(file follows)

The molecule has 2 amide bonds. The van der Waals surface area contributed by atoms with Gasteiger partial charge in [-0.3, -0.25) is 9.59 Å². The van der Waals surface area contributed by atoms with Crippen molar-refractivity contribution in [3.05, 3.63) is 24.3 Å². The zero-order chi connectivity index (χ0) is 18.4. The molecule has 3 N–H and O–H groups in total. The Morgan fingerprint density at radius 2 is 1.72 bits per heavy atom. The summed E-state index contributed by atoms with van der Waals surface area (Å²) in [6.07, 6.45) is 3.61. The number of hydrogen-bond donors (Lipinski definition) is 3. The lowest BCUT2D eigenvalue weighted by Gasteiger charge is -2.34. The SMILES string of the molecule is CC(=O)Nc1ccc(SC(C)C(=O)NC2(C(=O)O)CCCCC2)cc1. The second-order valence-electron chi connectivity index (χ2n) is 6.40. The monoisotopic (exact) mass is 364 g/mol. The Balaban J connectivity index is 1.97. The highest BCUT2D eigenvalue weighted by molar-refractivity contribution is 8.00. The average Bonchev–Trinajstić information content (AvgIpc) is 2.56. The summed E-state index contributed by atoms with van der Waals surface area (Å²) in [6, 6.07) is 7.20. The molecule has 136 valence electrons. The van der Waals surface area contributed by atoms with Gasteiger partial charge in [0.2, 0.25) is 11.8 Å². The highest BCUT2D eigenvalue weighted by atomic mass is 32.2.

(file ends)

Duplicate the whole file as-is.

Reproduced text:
The molecule has 2 amide bonds. The van der Waals surface area contributed by atoms with Gasteiger partial charge in [-0.3, -0.25) is 9.59 Å². The van der Waals surface area contributed by atoms with Crippen molar-refractivity contribution in [3.05, 3.63) is 24.3 Å². The zero-order chi connectivity index (χ0) is 18.4. The molecule has 3 N–H and O–H groups in total. The Morgan fingerprint density at radius 2 is 1.72 bits per heavy atom. The summed E-state index contributed by atoms with van der Waals surface area (Å²) in [6.07, 6.45) is 3.61. The number of hydrogen-bond donors (Lipinski definition) is 3. The lowest BCUT2D eigenvalue weighted by Gasteiger charge is -2.34. The SMILES string of the molecule is CC(=O)Nc1ccc(SC(C)C(=O)NC2(C(=O)O)CCCCC2)cc1. The second-order valence-electron chi connectivity index (χ2n) is 6.40. The monoisotopic (exact) mass is 364 g/mol. The Balaban J connectivity index is 1.97. The highest BCUT2D eigenvalue weighted by molar-refractivity contribution is 8.00. The average Bonchev–Trinajstić information content (AvgIpc) is 2.56. The summed E-state index contributed by atoms with van der Waals surface area (Å²) in [6, 6.07) is 7.20. The molecule has 136 valence electrons. The van der Waals surface area contributed by atoms with Gasteiger partial charge in [0.2, 0.25) is 11.8 Å². The highest BCUT2D eigenvalue weighted by atomic mass is 32.2.